How to tackle the startup job interview

A well-prepared interview is like setting one foot in the door already. The key points vary a bit depending on the position you’re applying. We conducted the best tips for you to prepare.

Be aware of the time difference. The time difference in San Francisco is –10 hours. So 6–9 pm in Finland corresponds 8–11 am in SF. Some alumni have had their job interviews at 2 am Finnish time.

Be ready to answer emails pretty quickly between 6 pm and 10 pm. The email culture in the US is quite aggressive – replies are usually expected within one hour. If you read the email in the morning, you can apologize for replying late.

Remember to follow-up. Send a follow-up after the interview. If the company hasn’t replied to your email in 3–4 days, follow-up and show that you care about the role.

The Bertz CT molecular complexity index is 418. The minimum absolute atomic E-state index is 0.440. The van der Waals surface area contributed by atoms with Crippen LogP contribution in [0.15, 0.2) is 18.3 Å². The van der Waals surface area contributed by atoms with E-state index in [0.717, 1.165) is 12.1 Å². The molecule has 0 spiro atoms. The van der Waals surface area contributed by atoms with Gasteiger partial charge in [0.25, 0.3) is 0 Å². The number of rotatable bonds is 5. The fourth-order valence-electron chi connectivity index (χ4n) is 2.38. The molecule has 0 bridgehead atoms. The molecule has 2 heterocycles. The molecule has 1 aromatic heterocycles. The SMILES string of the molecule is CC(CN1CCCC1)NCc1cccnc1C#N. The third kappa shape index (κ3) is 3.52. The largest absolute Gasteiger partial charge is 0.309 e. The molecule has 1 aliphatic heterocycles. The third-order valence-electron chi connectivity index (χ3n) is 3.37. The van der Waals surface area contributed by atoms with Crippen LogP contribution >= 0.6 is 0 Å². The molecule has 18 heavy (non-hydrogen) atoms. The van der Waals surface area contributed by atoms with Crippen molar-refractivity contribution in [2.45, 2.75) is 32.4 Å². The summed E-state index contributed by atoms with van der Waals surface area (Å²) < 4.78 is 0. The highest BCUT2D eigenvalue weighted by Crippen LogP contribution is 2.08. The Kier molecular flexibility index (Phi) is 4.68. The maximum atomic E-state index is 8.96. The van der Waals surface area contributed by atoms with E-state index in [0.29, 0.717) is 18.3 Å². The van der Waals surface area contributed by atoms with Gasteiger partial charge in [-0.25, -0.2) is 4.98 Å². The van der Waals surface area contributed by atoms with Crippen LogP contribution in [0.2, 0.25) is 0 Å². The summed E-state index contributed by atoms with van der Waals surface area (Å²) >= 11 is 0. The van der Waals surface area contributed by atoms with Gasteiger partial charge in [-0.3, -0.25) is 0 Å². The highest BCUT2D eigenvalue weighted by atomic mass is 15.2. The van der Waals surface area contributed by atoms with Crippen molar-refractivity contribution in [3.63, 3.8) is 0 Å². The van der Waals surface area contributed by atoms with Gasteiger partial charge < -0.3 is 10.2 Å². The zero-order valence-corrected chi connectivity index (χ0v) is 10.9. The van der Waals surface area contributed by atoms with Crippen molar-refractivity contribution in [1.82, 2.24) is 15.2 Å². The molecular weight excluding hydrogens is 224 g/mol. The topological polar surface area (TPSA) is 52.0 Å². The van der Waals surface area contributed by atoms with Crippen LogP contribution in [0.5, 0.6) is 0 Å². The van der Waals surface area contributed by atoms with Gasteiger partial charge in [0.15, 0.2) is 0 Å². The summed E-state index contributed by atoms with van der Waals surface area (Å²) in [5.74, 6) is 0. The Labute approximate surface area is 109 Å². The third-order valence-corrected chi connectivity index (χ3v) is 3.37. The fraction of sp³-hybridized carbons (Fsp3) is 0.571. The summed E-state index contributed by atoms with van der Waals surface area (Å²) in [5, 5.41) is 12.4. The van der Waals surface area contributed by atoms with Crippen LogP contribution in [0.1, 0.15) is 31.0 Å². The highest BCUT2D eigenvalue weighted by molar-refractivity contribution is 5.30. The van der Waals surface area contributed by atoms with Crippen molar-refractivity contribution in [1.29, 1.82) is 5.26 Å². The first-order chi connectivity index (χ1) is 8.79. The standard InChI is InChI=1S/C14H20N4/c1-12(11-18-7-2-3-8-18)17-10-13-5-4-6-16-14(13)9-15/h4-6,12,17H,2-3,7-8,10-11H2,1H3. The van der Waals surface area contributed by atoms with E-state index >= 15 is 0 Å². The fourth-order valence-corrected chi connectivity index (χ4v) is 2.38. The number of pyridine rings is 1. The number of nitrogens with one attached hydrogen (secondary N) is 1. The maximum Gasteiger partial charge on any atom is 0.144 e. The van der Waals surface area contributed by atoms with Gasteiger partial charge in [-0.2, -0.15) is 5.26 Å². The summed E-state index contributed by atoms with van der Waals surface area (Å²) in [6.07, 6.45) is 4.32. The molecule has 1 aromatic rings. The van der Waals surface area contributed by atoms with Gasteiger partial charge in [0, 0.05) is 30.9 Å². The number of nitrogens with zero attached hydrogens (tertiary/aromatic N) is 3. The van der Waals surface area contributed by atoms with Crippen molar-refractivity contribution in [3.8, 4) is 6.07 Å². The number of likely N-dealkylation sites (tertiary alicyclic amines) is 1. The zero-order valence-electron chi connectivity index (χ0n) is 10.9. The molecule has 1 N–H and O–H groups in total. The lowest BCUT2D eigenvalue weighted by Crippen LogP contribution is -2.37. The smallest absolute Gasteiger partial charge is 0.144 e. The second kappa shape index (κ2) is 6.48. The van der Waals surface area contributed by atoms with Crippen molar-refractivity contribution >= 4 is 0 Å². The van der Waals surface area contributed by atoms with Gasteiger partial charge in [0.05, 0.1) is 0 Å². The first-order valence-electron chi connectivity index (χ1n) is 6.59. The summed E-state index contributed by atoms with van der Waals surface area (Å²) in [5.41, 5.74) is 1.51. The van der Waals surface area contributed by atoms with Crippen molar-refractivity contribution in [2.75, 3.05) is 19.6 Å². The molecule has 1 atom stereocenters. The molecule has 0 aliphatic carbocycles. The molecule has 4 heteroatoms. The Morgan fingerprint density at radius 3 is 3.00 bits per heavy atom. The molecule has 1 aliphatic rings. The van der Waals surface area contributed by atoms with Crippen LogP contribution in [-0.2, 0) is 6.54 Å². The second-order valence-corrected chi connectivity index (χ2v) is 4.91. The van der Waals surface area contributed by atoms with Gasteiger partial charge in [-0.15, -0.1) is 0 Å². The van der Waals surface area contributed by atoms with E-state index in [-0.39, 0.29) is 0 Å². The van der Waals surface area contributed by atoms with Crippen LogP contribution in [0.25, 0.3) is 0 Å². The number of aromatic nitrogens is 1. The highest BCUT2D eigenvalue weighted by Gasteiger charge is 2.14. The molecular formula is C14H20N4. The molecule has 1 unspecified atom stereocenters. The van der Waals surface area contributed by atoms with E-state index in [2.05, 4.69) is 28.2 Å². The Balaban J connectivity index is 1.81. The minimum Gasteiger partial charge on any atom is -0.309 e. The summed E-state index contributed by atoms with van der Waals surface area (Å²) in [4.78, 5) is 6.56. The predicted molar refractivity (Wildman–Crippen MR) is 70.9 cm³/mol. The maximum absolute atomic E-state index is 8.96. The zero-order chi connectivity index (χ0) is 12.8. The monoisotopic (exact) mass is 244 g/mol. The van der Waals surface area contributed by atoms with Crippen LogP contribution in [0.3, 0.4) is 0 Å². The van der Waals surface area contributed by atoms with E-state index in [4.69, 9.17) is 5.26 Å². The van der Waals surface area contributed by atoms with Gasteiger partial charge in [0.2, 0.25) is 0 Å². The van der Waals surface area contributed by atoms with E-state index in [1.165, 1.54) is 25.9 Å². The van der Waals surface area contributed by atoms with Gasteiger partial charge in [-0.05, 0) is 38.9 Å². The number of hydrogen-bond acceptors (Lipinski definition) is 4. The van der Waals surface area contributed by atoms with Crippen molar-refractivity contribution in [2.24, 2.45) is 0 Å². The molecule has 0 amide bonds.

Useful lines in the email conversations (the timing is more important than length/content):

“Thanks for the intro…”
“Nice to e-meet you.”
“Sorry for getting back to you late.”
“Thanks for your quick reply.”

The Skype calls always include hassle. At its worst, it might cost you the opportunity of your life. 10-2-10 rule: check that everything is working 10 minutes before the call. After 2 minutes have gone by since the starting time without anything happening, send an email to note that you’re there ready and waiting. After 10 minutes, send another one suggesting a new time (“I guess something came up. How about same time tomorrow?”).

Study the company and ask smart questions. This is the most important thing. You really have to know your shit when you go to the interview. You need to show that you care about the company’s mission and you know what you can offer. In general, startups always want people who are self-starters, independent and hard workers, so make sure you have stories ready to emphasize these qualities. If the company is developing an app or an online product, try it out! If it’s not on the market yet, ask for demo access. Marketing and salespeople should have a vision or a thought about how you could improve the sales or marketing processes.